The over four hundred years of block-printing history of Bagru village has formed an important chapter in the textile legacy of Rajasthan. The chhipas of Bagru who settled here originally hailed from Sawai Madhopur, Alwar, Jhunjhunu and Sikar districts. It is no coincidence that the block-printing narratives of both Bagru and Sanganer villages reflect their humble origins and eventual rise to thriving expansion in both the domestic and export markets. Bagru is famed for two forms of block printing traditions—direct dye (typically indigo) printing and mud-resist dye printing, reflected in the Seyahi-Bagru and Dabu prints respectively. Direct printing entails the fabric being bleached first, then dyed and finally printed using the hand block by the chippa. Bagru prints are characterised by circular designs, as well as linear and floral patterns; the motifs, inspired by the floral, vegetative and faunal world, show Persian influences brought in by the Mughals which resulted in more geometrical patterns. Bagru motifs set in bold lines tend to be bigger than the Sanganeri motifs which are finer and more detailed. Patterns were formed in hues of indigo blue, alizarin and vibrant yellow on coarse cotton cloth by the indigenous processed of dyeing and printing. Bagru prints are done on off-white, ivory white or beige background. The main print- ing comes in black, red and maroon. Though the made-ups may have moved up from bedspreads and quilts to kaftans and midis to attract the new clientele, there is a continuity still, in the basic techniques and colours in Bagru prints from the olden days.
A popular print found commonly adorning phaganya odhni in the springtime during the festival of Holi, lehariya is a zigzag pattern replicating waves created by multiple mud- resistant and dyeing processes. Translated on thin cotton, fine silk, chiffon or georgette, it finds its natural oeuvre in the form of dupattas, turbans and sarees. As recorded by World Textiles: A Visual Guide to Traditional Techniques, the fabric is “rolled diagonally from one corner to the opposite selvedge, and then tied at the required intervals and dyed”. Go for the one worked in natural dyes, multiple washes and indigo or alizarin in the last stages of its creation. Marwari merchants and local traders in the 19th and early 20th centuries favoured the vibrant lehariya patterned fabric for their turbans, especially for special occasions and certain seasons. There’s pachrang in yellow, red, green and blue; the samudra lehar in the colours of the sea and the indradhanush, in the seven colours of the rainbow worn in the rainy season. Sombre occasions demanded more sober hues such as mauve and brown, detailed in tiny mothara. The cities of Jodhpur and Jaipur are renowned for their lehariya work.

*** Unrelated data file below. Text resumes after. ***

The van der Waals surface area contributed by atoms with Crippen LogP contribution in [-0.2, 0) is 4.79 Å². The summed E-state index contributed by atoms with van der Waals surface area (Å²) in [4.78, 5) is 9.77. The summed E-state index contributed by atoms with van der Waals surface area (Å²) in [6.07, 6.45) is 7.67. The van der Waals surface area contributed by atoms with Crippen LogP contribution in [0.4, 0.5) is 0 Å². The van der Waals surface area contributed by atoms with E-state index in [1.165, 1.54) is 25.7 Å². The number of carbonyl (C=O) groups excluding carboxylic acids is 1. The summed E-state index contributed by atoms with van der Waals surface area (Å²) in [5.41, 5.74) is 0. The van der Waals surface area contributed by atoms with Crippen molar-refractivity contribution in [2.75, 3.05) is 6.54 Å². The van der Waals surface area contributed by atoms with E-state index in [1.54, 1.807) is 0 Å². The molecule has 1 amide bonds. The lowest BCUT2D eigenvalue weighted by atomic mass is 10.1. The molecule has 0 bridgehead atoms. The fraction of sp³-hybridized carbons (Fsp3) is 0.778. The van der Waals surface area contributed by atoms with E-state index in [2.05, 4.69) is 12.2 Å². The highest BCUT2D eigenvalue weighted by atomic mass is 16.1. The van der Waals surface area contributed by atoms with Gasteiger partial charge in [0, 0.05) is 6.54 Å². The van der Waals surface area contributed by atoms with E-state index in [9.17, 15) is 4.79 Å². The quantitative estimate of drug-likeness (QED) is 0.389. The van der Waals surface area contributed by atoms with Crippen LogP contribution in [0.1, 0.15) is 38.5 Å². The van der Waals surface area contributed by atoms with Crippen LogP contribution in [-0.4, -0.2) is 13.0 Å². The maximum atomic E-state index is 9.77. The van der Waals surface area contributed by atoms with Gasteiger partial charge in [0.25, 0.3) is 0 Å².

Set along the lines of the lehariya-making process, mothara requires an additional step in dyeing. The original resists are removed and the fabric is re-rolled and tied along the opposite diagonal, resulting in the iconic checkered pattern, marked by the small mothara (lentil-sized) spaces which are free of the dye.
Geometric-themed patterns, printed on both sides of the cotton fabric by a method called resist printing, are best reflected in Barmer’s red and indigo ajraks. Again the printing process undergoes various steps including scouring, mordanting, printing, lime-resist printing, multiple dyeing in natural dyes of indigo (the key dye) and majistha (red) and washing. Printing is done by hand with handcarved wooden blocks. Barmer prints are principally featured in soft furnishing. Bedspread and bedsheets sell like hotcakes both at home and on the export market.
The cultural significance of the Jajam as one of Rajasthan’s most important heritage crafts should not be underated. Traditionally created by artisans from the Chittorgarh region the unique craft of Jajam textiles, a block- printed floor covering coloured in traditional shades of red and black, is facing extinction; the best place for visitors to look upon such work is the Anokhi Musuem in Jaipur. The large patterned Jajam textile evolved out of a social tradition of village life and is often referred to as’ the people’s textile’, as it served as a thin floor covering for the community to congregate at a courtyard, temple or house — or any social occasion, religious ceremonies or festivities. It could also be a gift for the bride. At the heart of it, the diamond-patterned cloth would feature a game-board setting for playing chaupad, the Indian-style chess game. Its borders would often feature warriors, tigers, elephants and scorpions, symbols of protection from danger.
This exquisite, light-as-gossamer woven fabric is perfectly scripted from Rajasthan’s hot cli- mate. This transparent weave, with its iconic square checks (khat) pattern is traditionally done on a pit loom by women in their homes in the villages of Kaithoon, Siswali and Mangroal. An indigenous solution of onion juice and rice paste is smeared on the fabric to strengthen it.